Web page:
The baby shower as office perk, eh?

Ted Bauer
3 min readJun 28, 2022

Saw this screenshot in an article about the erosion of workplace loyalty, a topic I’ve written about a gazillion times but never in an influential-ish place like Wharton’s website. The bottom of the screenshot I agree with — when trust is gone, people leave; that applies to marriages and relationships as well as work — but the top part is downright hysterical. This person wants to contextualize office unity around baby showers, which tend to drip and seethe with resentment and stale baked goods? Absolutely not. That’s actually a good reason to keep trying Zoom Happy Hours. You don’t want weird, awkward-silence-laden, contentious events as the “bedrock of unity” in an office.

This all speaks to a bigger point that has been made 1,582,381 times now by relatively smart and logical people: the office is a good or at least OK environment for managers, and it’s usually a pointless, pathetic environment for worker bees. Before we get deeper into this discourse, just remember I’m only talking about 47% max of the workforce. Some people have to be at jobs. It’s hard to do construction or work at Wendy’s on Skype.

In white-collar, though, the entire currency is:

  • Relevance
  • Being seen as busy
  • Meetings
  • Tasks

Those drive the currency and the ecosystem. If you have lots of meetings, you basically go into an office set-up, you participate in those meetings, you do a little bit of work between them, and then you leave. When, 1.5 years later, someone tells you “We haven’t made much progress on this initiative,” you simply respond “Oh, well, I’m inundated with meetings. It never stops.” That usually appeases the situation, so the busy vs. productive train rolls on, and you keep collecting paychecks.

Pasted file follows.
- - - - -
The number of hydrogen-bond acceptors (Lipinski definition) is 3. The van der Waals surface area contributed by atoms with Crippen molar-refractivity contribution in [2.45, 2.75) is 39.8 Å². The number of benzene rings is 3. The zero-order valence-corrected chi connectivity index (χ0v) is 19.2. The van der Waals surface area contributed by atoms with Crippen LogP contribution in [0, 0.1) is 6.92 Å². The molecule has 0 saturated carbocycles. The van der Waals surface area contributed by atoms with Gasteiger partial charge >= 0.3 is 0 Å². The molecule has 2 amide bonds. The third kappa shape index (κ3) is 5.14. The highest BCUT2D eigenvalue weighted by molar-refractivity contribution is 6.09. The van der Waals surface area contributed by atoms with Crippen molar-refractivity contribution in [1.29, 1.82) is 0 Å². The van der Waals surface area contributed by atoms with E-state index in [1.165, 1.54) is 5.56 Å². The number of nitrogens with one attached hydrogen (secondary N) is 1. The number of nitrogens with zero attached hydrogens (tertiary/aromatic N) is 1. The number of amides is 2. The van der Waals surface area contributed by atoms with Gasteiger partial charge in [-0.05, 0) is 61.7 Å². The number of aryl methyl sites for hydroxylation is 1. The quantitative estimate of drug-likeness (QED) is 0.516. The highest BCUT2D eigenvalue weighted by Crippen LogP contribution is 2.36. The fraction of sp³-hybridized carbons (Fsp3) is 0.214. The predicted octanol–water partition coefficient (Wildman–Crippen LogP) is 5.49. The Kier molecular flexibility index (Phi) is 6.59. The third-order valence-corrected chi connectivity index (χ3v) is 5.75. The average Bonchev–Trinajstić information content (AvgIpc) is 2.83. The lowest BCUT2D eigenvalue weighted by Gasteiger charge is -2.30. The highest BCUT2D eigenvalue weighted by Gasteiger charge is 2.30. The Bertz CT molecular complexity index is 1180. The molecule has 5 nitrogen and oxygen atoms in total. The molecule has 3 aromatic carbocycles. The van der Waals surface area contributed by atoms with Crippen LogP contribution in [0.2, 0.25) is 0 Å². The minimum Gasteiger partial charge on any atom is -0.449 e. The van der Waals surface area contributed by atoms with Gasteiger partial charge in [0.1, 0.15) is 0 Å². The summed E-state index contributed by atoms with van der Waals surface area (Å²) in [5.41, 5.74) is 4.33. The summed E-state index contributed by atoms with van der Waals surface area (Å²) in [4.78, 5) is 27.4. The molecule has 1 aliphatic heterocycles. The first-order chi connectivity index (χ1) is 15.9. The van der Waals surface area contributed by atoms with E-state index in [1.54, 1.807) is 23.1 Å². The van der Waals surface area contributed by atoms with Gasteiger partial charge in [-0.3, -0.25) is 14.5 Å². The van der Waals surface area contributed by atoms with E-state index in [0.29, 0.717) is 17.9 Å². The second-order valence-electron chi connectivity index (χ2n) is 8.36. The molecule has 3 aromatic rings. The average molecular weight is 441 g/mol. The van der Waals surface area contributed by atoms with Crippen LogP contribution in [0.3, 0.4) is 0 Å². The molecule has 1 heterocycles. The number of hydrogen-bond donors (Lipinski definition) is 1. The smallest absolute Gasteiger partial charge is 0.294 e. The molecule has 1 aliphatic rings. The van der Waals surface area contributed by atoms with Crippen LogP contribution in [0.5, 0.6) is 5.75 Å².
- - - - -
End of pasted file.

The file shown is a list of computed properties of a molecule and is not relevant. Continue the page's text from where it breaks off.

Office jobs if you’re not called into a lot of meetings tend to be very boring. You have a few tasks to hit, and maybe some days or weeks are really intense. But a lot of days, you’re sitting around figuring out if it’s possible to leave the environment early.

In the course of all this, bosses love to hide behind “collaboration” or “I need the team together,” but as we know, most bosses are totally absentee and only really talk to you when you screw up, or when they need something…



Ted Bauer

Mostly write about work, leadership, friendship, masculinity, male infertility, and some other stuff along the way. It's a pleasure to be here.